Business and Professional News from the 1880s

J.D. Sutton, formerly of Cheboygan, now a life insurance agent of Detroit, will soon remove to Indianapolis, Ind., having been appointed state agent for a well known insurance company. (Cheboygan Democrat, February 17, 1881)

Emma T. Loosley has been appointed Postmistress at Klamath Agency Oregon. (Oregon Sentinel, December 23, 1882)

NEW STORE.—Frank Rorick, of Lowden, Iowa, has rented the south room of Tyrrell’s block, and about the 25th of this month will take possession with a large stock of groceries. (Wright County Monitor, March 14, 1883)

IN SHAPE.—Rorick & Haskins are fitting their place of business, “The Star Grocery,” up in elegant style and making extensive additions to the stock. They purpose keeping everything wanted in their line and selling at reasonable figures. See their new ad, on page eight of this issue, then give them a trial. You will find them square boys to deal with. (Wright County Monitor, August 29, 1883)

Rorick & Cole have been selected as attorneys for the Citizens Bank of Miller and also for the bank of St. Lawrence. (Hand County Press, December 5, 1883)

Rorick & Cole have entered into arrangements with a new Loaning Company to furnish money on Final Proofs. (Hand County Press, January 30, 1884)

Miss Gertie Sutton, of this city, at the request of friends, has concluded to take a few scholars in instrumental music. Terms etc. furnished on application. (Pontiac Bill Poster, February 20, 1884)

Our old friend, Mr. A.G. Walling of Portland, who is the proprietor of the intended Lane County History, was in town several days this week making necessary arrangements for its publication. We can recommend him as being perfectly reliable. (Eugene City Guard, May 17, 1884)

A.R. Sutton having gone through a successful harvesting machinery campaign in Oakland county, for the Walter A. Wood Company, has been sent west and will precede the harvest to the Red River country of the north. (Pontiac Gazette, August 8, 1884)

I.P. Gile, from the mouth of More creek, was in town yesterday with apples and prunes raised on his place. His fruit is of a superior quality, and met with ready sale. (Idaho Semi-Weekly World, October 10, 1884)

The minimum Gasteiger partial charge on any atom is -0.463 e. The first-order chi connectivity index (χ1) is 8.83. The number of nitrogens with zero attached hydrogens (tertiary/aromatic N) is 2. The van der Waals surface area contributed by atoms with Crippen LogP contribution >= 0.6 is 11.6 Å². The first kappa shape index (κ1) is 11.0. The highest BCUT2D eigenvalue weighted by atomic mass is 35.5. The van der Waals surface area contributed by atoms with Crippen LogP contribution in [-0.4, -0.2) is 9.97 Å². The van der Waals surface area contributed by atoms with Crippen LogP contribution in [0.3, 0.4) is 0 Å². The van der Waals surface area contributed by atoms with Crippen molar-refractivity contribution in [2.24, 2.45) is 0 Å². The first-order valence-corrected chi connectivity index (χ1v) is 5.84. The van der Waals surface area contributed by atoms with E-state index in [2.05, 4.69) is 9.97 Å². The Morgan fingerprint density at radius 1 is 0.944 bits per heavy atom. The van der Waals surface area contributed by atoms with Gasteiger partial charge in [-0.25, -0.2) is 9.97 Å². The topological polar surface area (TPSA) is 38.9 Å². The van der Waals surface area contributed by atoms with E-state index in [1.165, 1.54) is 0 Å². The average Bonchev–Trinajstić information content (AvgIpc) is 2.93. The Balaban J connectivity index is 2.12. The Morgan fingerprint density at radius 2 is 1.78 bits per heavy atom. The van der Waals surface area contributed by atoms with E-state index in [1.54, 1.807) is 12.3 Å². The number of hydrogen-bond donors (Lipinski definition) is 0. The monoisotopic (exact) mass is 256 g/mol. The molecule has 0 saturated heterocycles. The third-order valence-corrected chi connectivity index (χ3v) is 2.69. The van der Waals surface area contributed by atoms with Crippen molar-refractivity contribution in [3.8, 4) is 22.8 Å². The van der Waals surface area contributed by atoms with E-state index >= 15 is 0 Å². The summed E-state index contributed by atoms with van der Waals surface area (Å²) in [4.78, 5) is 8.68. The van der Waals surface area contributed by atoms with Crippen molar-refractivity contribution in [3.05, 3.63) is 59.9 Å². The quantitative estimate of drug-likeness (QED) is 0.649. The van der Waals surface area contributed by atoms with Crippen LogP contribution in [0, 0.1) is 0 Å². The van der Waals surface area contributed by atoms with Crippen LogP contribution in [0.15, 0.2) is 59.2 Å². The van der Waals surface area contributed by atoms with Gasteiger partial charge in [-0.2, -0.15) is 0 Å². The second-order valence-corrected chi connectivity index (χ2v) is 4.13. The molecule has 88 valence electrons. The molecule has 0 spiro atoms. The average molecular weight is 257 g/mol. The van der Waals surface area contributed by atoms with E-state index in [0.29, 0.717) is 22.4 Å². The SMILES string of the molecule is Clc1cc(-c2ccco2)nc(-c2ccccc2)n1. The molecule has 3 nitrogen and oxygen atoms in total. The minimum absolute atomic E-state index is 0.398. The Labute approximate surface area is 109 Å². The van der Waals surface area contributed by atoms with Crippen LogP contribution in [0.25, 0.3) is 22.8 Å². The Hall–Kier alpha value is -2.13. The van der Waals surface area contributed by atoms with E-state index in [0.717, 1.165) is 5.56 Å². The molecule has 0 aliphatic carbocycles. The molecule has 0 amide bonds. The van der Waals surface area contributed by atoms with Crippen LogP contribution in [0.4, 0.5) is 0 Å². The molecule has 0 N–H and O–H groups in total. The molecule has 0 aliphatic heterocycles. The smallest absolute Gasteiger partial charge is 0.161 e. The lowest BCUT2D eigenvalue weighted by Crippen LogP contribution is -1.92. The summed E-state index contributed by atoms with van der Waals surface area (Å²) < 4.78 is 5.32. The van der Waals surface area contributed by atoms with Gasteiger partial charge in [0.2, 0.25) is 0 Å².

WILL QUIT.—F.P. Rorick thinks he has had enough of the flour trade and intends quitting the road in a day or two. Frank isn’t contented in any place outside a grocery store, in which business he has a good deal of experience and “takes to” as naturally as a duck to water. (Wright County Monitor, April 15, 1885)

MOVED AWAY.—The family of F.P. Rorick left yesterday for Huron, D.T., where he has secured a lucrative position with a real estate, loan and insurance firm. Frank is an honest, capable young man and we hope he may meet with abundant success in his new home. (Wright County Monitor, April 21, 1886)

Rumor hath it that the Bad Axe postoffice war is over and J.T. Rorick will sort the Bad Axe mail matter of the future. (The Huron Times, August 20, 1886)

The most self-sacrificing editor is Michigan is J.T. Rorick, of the Bad Axe Democrat. He refrains from printing the detail of a murder trial because it would people so well posted that it would be impossible to procure a sufficiently ignorant jury for a forgery case which is to follow, and which will deal with about the same evidence as the murder case. (Savannah Morning News, October 26, 1887)

Emmet Van Sickle, who has had 20 years’ experience as a practical jeweler, the past nine years of which he has been connected with A.C. Margot, is now fully prepared to do all kinds of watch, clock and jewelry repairing at short notice and in a first-class manner at his new place of business 128 Pike street. All work guaranteed. Watches and jewelry of all kinds can be purchased at reasonable prices. (Port Jervis Union, September 20, 1888)

Hon. H.R. Ross was in town Tuesday with another load of Horseshoe Bend apples, which he sold at 2 cents. I.P. Gile, of the mouth of More creek, was also here the same day, which he engaged at 3 cents. There has been a vigorous demand for winter apples here, and if Mr. Robb had known it he could have sold for three cents as easily as two. (Idaho Semi-Weekly World, November 23, 1888)

L. Sutton is back from the Lime Kiln Crossing where he was assisting in looking after the government improvements there. He will remain here inspecting the dredge work until it freezes up, when he will go to Houghton to the mining school. (Cheboygan Democrat, December 6, 1888)

I.P. Gile, of Highland valley, say he has not much more than half a crop of fruit the year, on account of the long drought. He and Mr. Percey have the contract for supplying the stations on the Idaho road with hay. (Idaho Semi-Weekly World, September 6, 1889)

James Mullany has a contract to furnish the Elmore mine with 12,000 timber wedges and he is turning them out a rapid rate. (Elmore Bulletin, December 28, 1889)

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